There are some reasons why the evil company of a bad book is even more corrupting and dangerous than that of a wicked living companion. One of these is, that the heroes and heroines, who are painted as defying the rules of good morals in some vital points, are still adorned with many imaginary qualities, such as courage, magnanimity, generosity, wit, and genius, which cause the young and impulsive reader to admire them in spite of their crimes. And from admiring the criminal it is but one step to excusing the vice, so that by this means the moral distinctions are worn out in the mind. Such a story as Bulwer's Eugene Aram should be entitled "Murder made Amiable." The usual tendency of these works is to familiarize the reader to viewing, without revulsion, nay, with actual admiration, the characters of duelists, drunkards, seducers, and other villains. And these fictitious villains are more dangerous companions than the bad men of real life, because this union of criminal traits with attractive and romantic qualities, which half atone for their faults in the view of the novel reader, is usually wholly imaginary. In actual life we find no such union, but wicked men appear coarse and repulsive. Vice soon robs their characters of that grace and delicacy which make the fictitious hero so dangerous an example.

These descriptions of moral delinquencies are, therefore, more dangerous to the young than an actual mingling with living vice. In every real scene of wickedness there are usually features of coarseness, brutality, and loathsomeness, which disgust and repel the ingenuous mind. Vice appears in its real ugliness, and excites some of that hatred which it deserves. But in the fictitious painting all these coarser features are concealed, for they would mar the literary beauty of the work and outrage that pretence of decency which the world sees fit to wear. The scene is dressed in the gayest, the brightest, the most alluring garb which the genius of the author can throw around it. All can see how dangerous this false and partial portraiture must be to the unthinking. It represents the serpent with his graceful folds and his burnished scales of gold and purple, without his slime, his venom, and his fang. How natural that the inexperienced should be enticed to fondle it and be stung! And once more, the companionship of these descriptive scenes of vice is twice dangerous, because of the wit, the eloquence, and the genius by which the poison is commended to the taste. Actual vice is usually coarse and vulgar. Here its picture is gilded by all the skill of accomplished minds. Scenes of licentiousness are enstamped, burned in, upon the youthful imagination and memory by all the fire and force of the author's genius.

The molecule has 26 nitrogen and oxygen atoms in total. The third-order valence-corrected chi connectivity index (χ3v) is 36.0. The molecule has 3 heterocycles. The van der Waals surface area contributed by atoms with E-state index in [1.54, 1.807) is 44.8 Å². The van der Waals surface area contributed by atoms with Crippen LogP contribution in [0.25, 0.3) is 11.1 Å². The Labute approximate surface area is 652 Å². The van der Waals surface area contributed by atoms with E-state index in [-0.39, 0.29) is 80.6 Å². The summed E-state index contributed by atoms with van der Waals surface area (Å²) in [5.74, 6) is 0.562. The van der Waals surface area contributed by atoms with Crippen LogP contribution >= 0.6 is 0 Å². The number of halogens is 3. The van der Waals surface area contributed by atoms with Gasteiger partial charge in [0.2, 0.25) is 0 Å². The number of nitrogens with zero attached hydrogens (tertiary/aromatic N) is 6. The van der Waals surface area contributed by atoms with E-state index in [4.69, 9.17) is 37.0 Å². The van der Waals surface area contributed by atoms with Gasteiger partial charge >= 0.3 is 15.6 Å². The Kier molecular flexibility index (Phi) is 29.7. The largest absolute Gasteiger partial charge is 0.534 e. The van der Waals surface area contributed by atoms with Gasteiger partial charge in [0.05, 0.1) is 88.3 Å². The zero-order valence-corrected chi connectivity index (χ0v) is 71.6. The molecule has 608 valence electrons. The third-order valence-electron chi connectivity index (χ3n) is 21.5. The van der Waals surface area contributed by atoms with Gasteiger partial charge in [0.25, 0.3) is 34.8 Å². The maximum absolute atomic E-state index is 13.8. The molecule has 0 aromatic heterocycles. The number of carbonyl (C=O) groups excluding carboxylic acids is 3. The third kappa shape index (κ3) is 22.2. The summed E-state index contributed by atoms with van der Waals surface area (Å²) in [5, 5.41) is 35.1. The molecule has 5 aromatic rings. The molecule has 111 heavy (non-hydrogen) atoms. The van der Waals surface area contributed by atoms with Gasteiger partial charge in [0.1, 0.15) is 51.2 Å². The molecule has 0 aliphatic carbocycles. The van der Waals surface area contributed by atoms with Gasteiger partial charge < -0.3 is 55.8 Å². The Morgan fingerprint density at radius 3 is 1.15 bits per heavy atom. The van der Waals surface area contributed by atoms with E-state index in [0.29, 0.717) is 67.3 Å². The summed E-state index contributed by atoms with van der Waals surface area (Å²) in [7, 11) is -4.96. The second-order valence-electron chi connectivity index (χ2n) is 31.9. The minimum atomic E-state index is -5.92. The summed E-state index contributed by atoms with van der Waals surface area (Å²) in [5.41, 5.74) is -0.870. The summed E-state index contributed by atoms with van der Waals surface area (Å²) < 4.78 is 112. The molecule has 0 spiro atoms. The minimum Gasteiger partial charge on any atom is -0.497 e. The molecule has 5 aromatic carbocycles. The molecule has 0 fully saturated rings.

But there are also general reasons why a dangerous book, whether a descriptive and imaginary one or otherwise, is more insidious than any other evil companion. These books present themselves to us as seemingly quiet and passive things. They do not obtrude themselves on us, but stand as our helpless servants, coming only when we call them, and retiring the moment we bid them. They wear nothing of the aspect of assault or antagonism about them; and hence we are completely off our guard, and open to their influences. Again, they are usually read in the hour of retirement, when the mind is withdrawn into itself. Complete mental solitude, united with an absorption of the attention, especially by a work of fiction, produces an overwrought and morbid state of the sensibilities. Those wholesome, though unnoticed, restraints on the impulses of feeling, produced by the presence, the eye, the observation of a fellow-man, are absent. No human eye, no public opinion, no fear of ridicule, no sense of the shame of discovery, pierces the secret "chambers of imagery," [Ezek. 8.12,] where the soul is reveling in its intellectual orgies and spiritual abominations. What wonder that the poison burns more deeply than when we are exposed to the corrupting society of living men checked by the restraints of publicity?